Drugstore cleansers like Neutrogena are fine, although try to stay away from the St. Ives brand. Next, you need a good moisturizer. Lighter weight is fine if you have oily or acne-prone skin, but drying out your skin is not going to prevent breakouts. Serums are a great alternative, even in your 20s, because they are chock full of vitamins and healthy minerals for your skin to absorb overnight.

Be careful what you are buying at a drugstore, though. If you are buying a brand like Big Sexy Hair, which is a professional grade product, it seems like a no-brainer to grab it. However, when you see those products at grocery stores for half the salon price it is unfortunately too good to be true. Places like Sephora and Got Beauty are able to contract with the professional brands because they agree on a minimum sell price. For a product to dip below that price, like in the case of the grocery store or Amazon version, something has happened to it. Either the product was damaged, stored for too long, expired or returned and sold back to the manufacturer. If you are going to splurge on the big brands, go to a store that sells them at its actual price. Trying to find them at a discount is a recipe for disaster.

Next is sunscreen. I know it seems like you shouldn’t need sunscreen when it’s overcast or winter and you are inside a lot, however, sunscreen is actually a screen for UV rays. There are three kinds: UV A, B and C. UVA and UVB are what come from the sun, but UVA are the ones that cause aging. Dyches recommends always wearing at least SPF 25 sunscreen to battle off the UV rays, and if you are outside all day, say skiing, you need SPF 50.

Next, let’s talk makeup. The difference between grocery store brands and high-end brands you might find somewhere like Got Beauty, Sephora or Ulta is not the pigment, it’s the quality of the ingredients. Lower quality brands have silicones and sulfates in them which can actually clog pores. High-quality foundation is most important because it is the barrier between you and the world throughout the day. With a good foundation, you wash off all of the dirt, grime and damage from the day.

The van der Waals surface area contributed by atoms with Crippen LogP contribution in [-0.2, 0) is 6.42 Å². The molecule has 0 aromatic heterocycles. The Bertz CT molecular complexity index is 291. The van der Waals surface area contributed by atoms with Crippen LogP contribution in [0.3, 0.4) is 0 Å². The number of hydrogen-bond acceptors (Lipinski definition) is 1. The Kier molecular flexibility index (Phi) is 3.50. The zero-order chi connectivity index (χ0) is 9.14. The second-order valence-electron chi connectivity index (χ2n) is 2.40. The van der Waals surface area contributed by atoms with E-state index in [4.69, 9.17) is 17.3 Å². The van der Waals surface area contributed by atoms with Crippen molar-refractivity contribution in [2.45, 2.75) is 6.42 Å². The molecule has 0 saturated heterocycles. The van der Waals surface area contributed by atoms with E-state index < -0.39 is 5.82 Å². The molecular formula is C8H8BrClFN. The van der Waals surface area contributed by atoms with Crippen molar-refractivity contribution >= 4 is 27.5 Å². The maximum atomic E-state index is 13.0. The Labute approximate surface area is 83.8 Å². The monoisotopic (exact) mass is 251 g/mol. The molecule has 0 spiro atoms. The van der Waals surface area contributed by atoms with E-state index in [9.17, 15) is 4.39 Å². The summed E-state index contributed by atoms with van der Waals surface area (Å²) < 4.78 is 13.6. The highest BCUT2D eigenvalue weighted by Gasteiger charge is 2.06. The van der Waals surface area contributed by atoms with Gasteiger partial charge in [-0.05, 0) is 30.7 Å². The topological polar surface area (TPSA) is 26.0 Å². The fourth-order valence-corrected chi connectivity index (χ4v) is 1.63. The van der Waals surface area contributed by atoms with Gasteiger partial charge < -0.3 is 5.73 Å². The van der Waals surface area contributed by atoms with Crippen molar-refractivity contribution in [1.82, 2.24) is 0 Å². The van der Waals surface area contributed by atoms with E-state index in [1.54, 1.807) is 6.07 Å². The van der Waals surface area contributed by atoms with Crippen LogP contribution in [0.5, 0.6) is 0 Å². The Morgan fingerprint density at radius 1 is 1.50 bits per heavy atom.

“Wash the day down the drain with your foundation,” Dyches said.

If you want to save money, save it on lip and eye products, but splurge on a nice foundation. Properly cleaning your brushes will go a long way towards clearer, healthier skin.

This in conjunction with assuming you wear full-face makeup on the daily, you want to clean your brushes once a week. This doubles if you have acne-prone skin.

“Let’s say you have a hormonal breakout one day, so you use your beauty blender or a coarse bristle brush to put some coverup and your foundation on,” Dyches said. “Well, especially with liquid foundation or BB cream, that wet environment holds bacteria. If you don’t clean your brush the next time you put your makeup on you are putting the bacteria from that breakout back on your face, causing another breakout.”

Keep in mind, cleanliness and moisture together are the keys to success in Utah. Dyches recommends light makeup on a daily basis.

“Everyone is looking for glow — that is what youth is,” Dyches said.

You can have something as simple as a five-minute daily routine. After you have washed and moisturized your face, simply even out your skin tone with foundation, swipe on a bit of blush and apply a shiny gloss. You will look radiant without cakey makeup and it will last all day. Plus, that foundation is your healthy barrier so you can protect your skin while looking fantastic. If you want to add a nice taupe eyeshadow, that’s pretty and easy, too. Just remember that confidence is key and makeup should serve to highlight your beauty, not cover you up.